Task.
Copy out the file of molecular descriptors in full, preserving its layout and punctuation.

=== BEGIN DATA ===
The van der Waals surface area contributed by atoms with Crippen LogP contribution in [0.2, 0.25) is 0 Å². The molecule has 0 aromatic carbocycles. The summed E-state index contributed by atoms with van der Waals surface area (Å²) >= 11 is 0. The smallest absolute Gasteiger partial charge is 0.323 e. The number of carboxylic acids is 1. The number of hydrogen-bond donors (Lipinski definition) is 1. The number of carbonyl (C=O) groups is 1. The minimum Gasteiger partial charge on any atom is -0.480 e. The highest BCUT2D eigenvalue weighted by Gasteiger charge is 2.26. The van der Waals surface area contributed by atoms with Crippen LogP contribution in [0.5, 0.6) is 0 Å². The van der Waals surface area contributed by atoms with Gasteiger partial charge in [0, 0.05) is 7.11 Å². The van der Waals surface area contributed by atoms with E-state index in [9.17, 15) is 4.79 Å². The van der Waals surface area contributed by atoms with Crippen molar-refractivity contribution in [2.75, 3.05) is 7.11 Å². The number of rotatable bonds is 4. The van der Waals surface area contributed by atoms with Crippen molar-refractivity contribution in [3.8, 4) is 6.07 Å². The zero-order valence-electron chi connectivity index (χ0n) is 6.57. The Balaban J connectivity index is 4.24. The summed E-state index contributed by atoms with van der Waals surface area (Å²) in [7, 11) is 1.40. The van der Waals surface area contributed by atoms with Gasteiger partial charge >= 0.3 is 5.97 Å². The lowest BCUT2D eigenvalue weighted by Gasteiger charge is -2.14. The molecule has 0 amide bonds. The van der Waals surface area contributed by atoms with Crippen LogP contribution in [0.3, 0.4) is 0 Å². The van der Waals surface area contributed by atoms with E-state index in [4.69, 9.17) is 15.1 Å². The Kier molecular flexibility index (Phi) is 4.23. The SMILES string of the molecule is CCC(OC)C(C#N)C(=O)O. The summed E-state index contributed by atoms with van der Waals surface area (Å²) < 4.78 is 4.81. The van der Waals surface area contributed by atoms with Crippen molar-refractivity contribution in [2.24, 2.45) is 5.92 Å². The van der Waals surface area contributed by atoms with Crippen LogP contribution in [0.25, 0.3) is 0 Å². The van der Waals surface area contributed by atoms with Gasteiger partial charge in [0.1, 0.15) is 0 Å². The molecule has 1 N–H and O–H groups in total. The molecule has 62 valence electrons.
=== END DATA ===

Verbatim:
The van der Waals surface area contributed by atoms with Crippen LogP contribution in [0.2, 0.25) is 0 Å². The molecule has 0 aromatic carbocycles. The summed E-state index contributed by atoms with van der Waals surface area (Å²) >= 11 is 0. The smallest absolute Gasteiger partial charge is 0.323 e. The number of carboxylic acids is 1. The number of hydrogen-bond donors (Lipinski definition) is 1. The number of carbonyl (C=O) groups is 1. The minimum Gasteiger partial charge on any atom is -0.480 e. The highest BCUT2D eigenvalue weighted by Gasteiger charge is 2.26. The van der Waals surface area contributed by atoms with Crippen LogP contribution in [0.5, 0.6) is 0 Å². The van der Waals surface area contributed by atoms with Gasteiger partial charge in [0, 0.05) is 7.11 Å². The van der Waals surface area contributed by atoms with E-state index in [9.17, 15) is 4.79 Å². The van der Waals surface area contributed by atoms with Crippen molar-refractivity contribution in [2.75, 3.05) is 7.11 Å². The number of rotatable bonds is 4. The van der Waals surface area contributed by atoms with Crippen molar-refractivity contribution in [3.8, 4) is 6.07 Å². The zero-order valence-electron chi connectivity index (χ0n) is 6.57. The Balaban J connectivity index is 4.24. The summed E-state index contributed by atoms with van der Waals surface area (Å²) in [7, 11) is 1.40. The van der Waals surface area contributed by atoms with Gasteiger partial charge >= 0.3 is 5.97 Å². The lowest BCUT2D eigenvalue weighted by Gasteiger charge is -2.14. The molecule has 0 amide bonds. The van der Waals surface area contributed by atoms with Crippen LogP contribution in [0.3, 0.4) is 0 Å². The van der Waals surface area contributed by atoms with E-state index in [4.69, 9.17) is 15.1 Å². The Kier molecular flexibility index (Phi) is 4.23. The SMILES string of the molecule is CCC(OC)C(C#N)C(=O)O. The summed E-state index contributed by atoms with van der Waals surface area (Å²) < 4.78 is 4.81. The van der Waals surface area contributed by atoms with Crippen molar-refractivity contribution in [2.24, 2.45) is 5.92 Å². The van der Waals surface area contributed by atoms with Crippen LogP contribution in [0.25, 0.3) is 0 Å². The van der Waals surface area contributed by atoms with Gasteiger partial charge in [0.1, 0.15) is 0 Å². The molecule has 1 N–H and O–H groups in total. The molecule has 62 valence electrons.